- Perfectionism – perfectionism can be a big problem for you if you have too much self-confidence. Having a clear idea of what you seek to achieve, you may want it to turn out exactly as per your idea.
Deviations from your idea would be interpreted as a result of the process not being well controlled. Since you don’t acknowledge influence and control from external forces, you may try too hard to stop external influences.
But just as perfectionism can never be attained, you also can’t avoid all external forces. In some cases, you can’t even work around them.
- Inability to accept failure – this is a big one and it greatly affects all with an internal locus of control. Failure is part of the life journey you are on. No matter how good you are, you will definitely experience it in one way or another at some point.
When you experience failure, you’re likely to get very stressed.
This is because you believed you could avoid it and even worked towards avoiding it.
With no other thoughts apart from those of success, you never had any psychological preparation for not succeeding.
Advantages of Having an External Locus of Control
That’s the internal locus of control. What options does the external locus of control provide?
If a belief in internal controls has both positive and negative effects, so does the belief in external influences. Here are some advantages of the external locus of control.
Let’s see how you benefit from it.
- Reduced likelihood of stress – one of the things that is typical in your life if you have an external locus of control is your reduced stress levels. Although this can be contributed to by various things like a good diet and exercises, you attribute it to fate.
In fact, you may even believe that the good diet and exercises are things facilitated by fate. In the event that exercising is difficult, it could be because it’s beyond your control.
Therefore, illnesses due to bad health cannot stress you up. Lack of promotions at work cannot stress you up. Challenges in marriage or raising children cannot stress you.
Why? It’s beyond your control.
- Quick to accept situations – whereas an internal locus of control focuses on changing situations, you rarely do this. You may not even think much about it. Any situation showing up is quickly accepted and little effort is made to change it.
This can be of great benefit when you’re faced with truly challenging situations which are absolutely out of your control. An example of such a situation is the death of a loved one.
- You make a good follower – it’s very difficult to have two go-getters in the same team. If none of them is the leader, then the leader will face numerous challenges because they have strong opinions of how to achieve the team’s objectives.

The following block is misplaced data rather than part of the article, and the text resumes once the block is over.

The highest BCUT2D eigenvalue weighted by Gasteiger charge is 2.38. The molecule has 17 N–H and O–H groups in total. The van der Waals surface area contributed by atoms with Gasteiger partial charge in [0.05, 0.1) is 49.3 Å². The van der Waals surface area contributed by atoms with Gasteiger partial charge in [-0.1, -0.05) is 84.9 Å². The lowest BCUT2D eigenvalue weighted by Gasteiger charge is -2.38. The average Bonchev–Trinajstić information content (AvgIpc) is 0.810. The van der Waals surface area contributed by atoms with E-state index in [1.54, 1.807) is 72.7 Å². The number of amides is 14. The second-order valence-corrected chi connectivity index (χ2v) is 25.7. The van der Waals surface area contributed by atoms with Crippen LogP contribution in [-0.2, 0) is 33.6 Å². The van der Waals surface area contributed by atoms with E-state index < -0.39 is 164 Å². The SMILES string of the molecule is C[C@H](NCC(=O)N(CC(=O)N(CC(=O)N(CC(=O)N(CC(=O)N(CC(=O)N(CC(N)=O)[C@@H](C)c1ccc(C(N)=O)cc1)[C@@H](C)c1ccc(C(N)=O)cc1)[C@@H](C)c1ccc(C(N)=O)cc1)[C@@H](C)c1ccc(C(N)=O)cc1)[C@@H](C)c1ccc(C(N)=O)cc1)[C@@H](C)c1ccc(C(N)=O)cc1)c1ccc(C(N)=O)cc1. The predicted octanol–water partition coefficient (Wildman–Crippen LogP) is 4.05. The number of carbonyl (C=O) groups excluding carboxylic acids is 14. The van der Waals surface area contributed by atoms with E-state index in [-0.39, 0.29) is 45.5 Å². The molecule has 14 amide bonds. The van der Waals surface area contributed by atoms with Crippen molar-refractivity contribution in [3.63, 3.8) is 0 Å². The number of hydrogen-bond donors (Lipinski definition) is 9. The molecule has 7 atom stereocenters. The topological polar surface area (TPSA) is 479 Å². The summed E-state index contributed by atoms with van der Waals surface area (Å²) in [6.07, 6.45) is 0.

If one of them is the leader, then there is likely to be conflicts with the other. But since you are comfortable with control coming from the outside, you can never be the source of such conflict.
You’ll be a loyal follower doing what is right and expected of you.
Disadvantages of Having an External Locus of Control
Working with the belief that you have no control, or very little control of your life, can deny you much joy.
Here is how that can happen.
- You become an underachiever – if the guys with an internal locus of control enjoy more success, then it’s quite obvious what happens to you if you believe in external forces running your life.
Ask any successful entrepreneur and they’ll tell you that circumstances are rarely perfect. That means, if you wait for external forces to favor you, you might wait for ever.
And while you wait, someone else is taking the necessary action to overcome the obstacles.
It’s obvious who comes out as the achiever.
- High likelihood to suffer anxiety – although attributing negative experiences to external forces can reduce your stress levels, that won’t hold in the long term. If situations keep throwing you into confusion since you have no control, then you can’t have security.
Your future is not secure. Your plans are not guaranteed to come to pass. The constant failures have caused you low self-esteem and you don’t even know what to do.
Your desires can only be wishes and the problems you face can only get worse.
Life in general is getting more expensive. The government can’t give any assurances since the global economy isn’t growing fast enough. Such news are just perfect to make you have a negative outlook of life. In due time, stress will increase and anxiety will likely follow.
- Feelings of hopelessness and powerlessness – the biggest problem with the external locus of control is that you believe you have no power to make a difference. Everything depends on fate. This puts you in a position of powerlessness. You can’t do anything.
If you can’t do what you want, then you can’t achieve your goals. Soon enough, you won’t even be setting goals because you know you have no way of achieving them. In any case, if fate is the one in absolute control, why try fighting a losing battle?
Not sure about your future denies you any hope for better days ahead. You can’t escape feelings of hopelessness when you resign to fate.
When you talk to psychologists, they will tell you that neither an internal or external locus of control is bad. They are both neither good nor bad, it just depends on the situation.
However, as pointed out, research has shown that people with an internal locus of control fair better in life.
An external locus of control seems to promote a negative attitude toward your own abilities and life itself.
To have a better life and train up your kids accordingly, build a more confident you.
Knowing your strengths and weaknesses will help you see the abilities you have.
This will help you realize how much control you actually have over situations.